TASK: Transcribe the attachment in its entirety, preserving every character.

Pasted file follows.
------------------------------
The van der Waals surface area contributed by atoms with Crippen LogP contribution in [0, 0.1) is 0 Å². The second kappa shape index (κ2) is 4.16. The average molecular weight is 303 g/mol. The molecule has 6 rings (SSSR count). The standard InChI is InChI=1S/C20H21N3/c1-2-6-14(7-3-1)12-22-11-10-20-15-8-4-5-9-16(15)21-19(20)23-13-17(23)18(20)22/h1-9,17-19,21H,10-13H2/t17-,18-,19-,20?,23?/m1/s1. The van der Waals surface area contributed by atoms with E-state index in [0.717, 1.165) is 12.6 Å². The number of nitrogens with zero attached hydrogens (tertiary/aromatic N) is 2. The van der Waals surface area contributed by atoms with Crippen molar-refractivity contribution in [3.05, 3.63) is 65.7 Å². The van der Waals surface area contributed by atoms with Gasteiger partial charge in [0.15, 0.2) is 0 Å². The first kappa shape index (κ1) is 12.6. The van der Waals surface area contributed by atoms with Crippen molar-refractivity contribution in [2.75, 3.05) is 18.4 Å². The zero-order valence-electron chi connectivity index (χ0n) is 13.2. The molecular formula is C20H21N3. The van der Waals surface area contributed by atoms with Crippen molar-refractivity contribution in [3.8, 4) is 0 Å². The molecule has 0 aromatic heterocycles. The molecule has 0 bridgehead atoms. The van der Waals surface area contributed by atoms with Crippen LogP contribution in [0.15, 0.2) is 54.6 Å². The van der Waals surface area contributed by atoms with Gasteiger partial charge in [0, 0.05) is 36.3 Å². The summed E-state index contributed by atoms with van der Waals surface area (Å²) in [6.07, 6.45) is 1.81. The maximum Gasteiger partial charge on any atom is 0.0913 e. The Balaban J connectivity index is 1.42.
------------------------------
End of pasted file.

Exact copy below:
The van der Waals surface area contributed by atoms with Crippen LogP contribution in [0, 0.1) is 0 Å². The second kappa shape index (κ2) is 4.16. The average molecular weight is 303 g/mol. The molecule has 6 rings (SSSR count). The standard InChI is InChI=1S/C20H21N3/c1-2-6-14(7-3-1)12-22-11-10-20-15-8-4-5-9-16(15)21-19(20)23-13-17(23)18(20)22/h1-9,17-19,21H,10-13H2/t17-,18-,19-,20?,23?/m1/s1. The van der Waals surface area contributed by atoms with E-state index in [0.717, 1.165) is 12.6 Å². The number of nitrogens with zero attached hydrogens (tertiary/aromatic N) is 2. The van der Waals surface area contributed by atoms with Crippen molar-refractivity contribution in [3.05, 3.63) is 65.7 Å². The van der Waals surface area contributed by atoms with Gasteiger partial charge in [0.15, 0.2) is 0 Å². The first kappa shape index (κ1) is 12.6. The van der Waals surface area contributed by atoms with Crippen molar-refractivity contribution in [2.75, 3.05) is 18.4 Å². The zero-order valence-electron chi connectivity index (χ0n) is 13.2. The molecular formula is C20H21N3. The van der Waals surface area contributed by atoms with Crippen molar-refractivity contribution in [3.8, 4) is 0 Å². The molecule has 0 aromatic heterocycles. The molecule has 0 bridgehead atoms. The van der Waals surface area contributed by atoms with Crippen LogP contribution in [0.15, 0.2) is 54.6 Å². The van der Waals surface area contributed by atoms with Gasteiger partial charge in [0, 0.05) is 36.3 Å². The summed E-state index contributed by atoms with van der Waals surface area (Å²) in [6.07, 6.45) is 1.81. The maximum Gasteiger partial charge on any atom is 0.0913 e. The Balaban J connectivity index is 1.42.